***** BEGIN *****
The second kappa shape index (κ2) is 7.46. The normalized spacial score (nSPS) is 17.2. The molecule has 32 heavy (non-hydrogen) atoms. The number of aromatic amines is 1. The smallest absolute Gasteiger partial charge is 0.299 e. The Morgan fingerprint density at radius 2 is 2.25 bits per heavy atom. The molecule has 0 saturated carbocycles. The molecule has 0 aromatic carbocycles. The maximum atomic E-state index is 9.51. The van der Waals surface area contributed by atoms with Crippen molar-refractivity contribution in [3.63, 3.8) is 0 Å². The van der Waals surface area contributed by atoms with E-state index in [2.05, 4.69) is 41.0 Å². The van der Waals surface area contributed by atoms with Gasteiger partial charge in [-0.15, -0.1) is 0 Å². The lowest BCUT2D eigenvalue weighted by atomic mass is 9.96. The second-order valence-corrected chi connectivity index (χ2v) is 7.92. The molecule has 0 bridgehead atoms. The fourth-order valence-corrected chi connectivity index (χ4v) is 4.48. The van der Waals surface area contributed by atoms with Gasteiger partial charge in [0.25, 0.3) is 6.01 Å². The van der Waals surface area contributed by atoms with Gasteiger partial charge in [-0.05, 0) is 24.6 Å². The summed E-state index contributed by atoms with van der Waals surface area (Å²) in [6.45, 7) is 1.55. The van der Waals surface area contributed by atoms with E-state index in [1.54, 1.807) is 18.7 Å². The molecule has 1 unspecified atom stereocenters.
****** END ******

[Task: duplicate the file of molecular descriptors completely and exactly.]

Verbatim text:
The second kappa shape index (κ2) is 7.46. The normalized spacial score (nSPS) is 17.2. The molecule has 32 heavy (non-hydrogen) atoms. The number of aromatic amines is 1. The smallest absolute Gasteiger partial charge is 0.299 e. The Morgan fingerprint density at radius 2 is 2.25 bits per heavy atom. The molecule has 0 saturated carbocycles. The molecule has 0 aromatic carbocycles. The maximum atomic E-state index is 9.51. The van der Waals surface area contributed by atoms with Crippen molar-refractivity contribution in [3.63, 3.8) is 0 Å². The van der Waals surface area contributed by atoms with E-state index in [2.05, 4.69) is 41.0 Å². The van der Waals surface area contributed by atoms with Gasteiger partial charge in [-0.15, -0.1) is 0 Å². The lowest BCUT2D eigenvalue weighted by atomic mass is 9.96. The second-order valence-corrected chi connectivity index (χ2v) is 7.92. The molecule has 0 bridgehead atoms. The fourth-order valence-corrected chi connectivity index (χ4v) is 4.48. The van der Waals surface area contributed by atoms with Gasteiger partial charge in [0.25, 0.3) is 6.01 Å². The van der Waals surface area contributed by atoms with Gasteiger partial charge in [-0.05, 0) is 24.6 Å². The summed E-state index contributed by atoms with van der Waals surface area (Å²) in [6.45, 7) is 1.55. The van der Waals surface area contributed by atoms with E-state index in [1.54, 1.807) is 18.7 Å². The molecule has 1 unspecified atom stereocenters.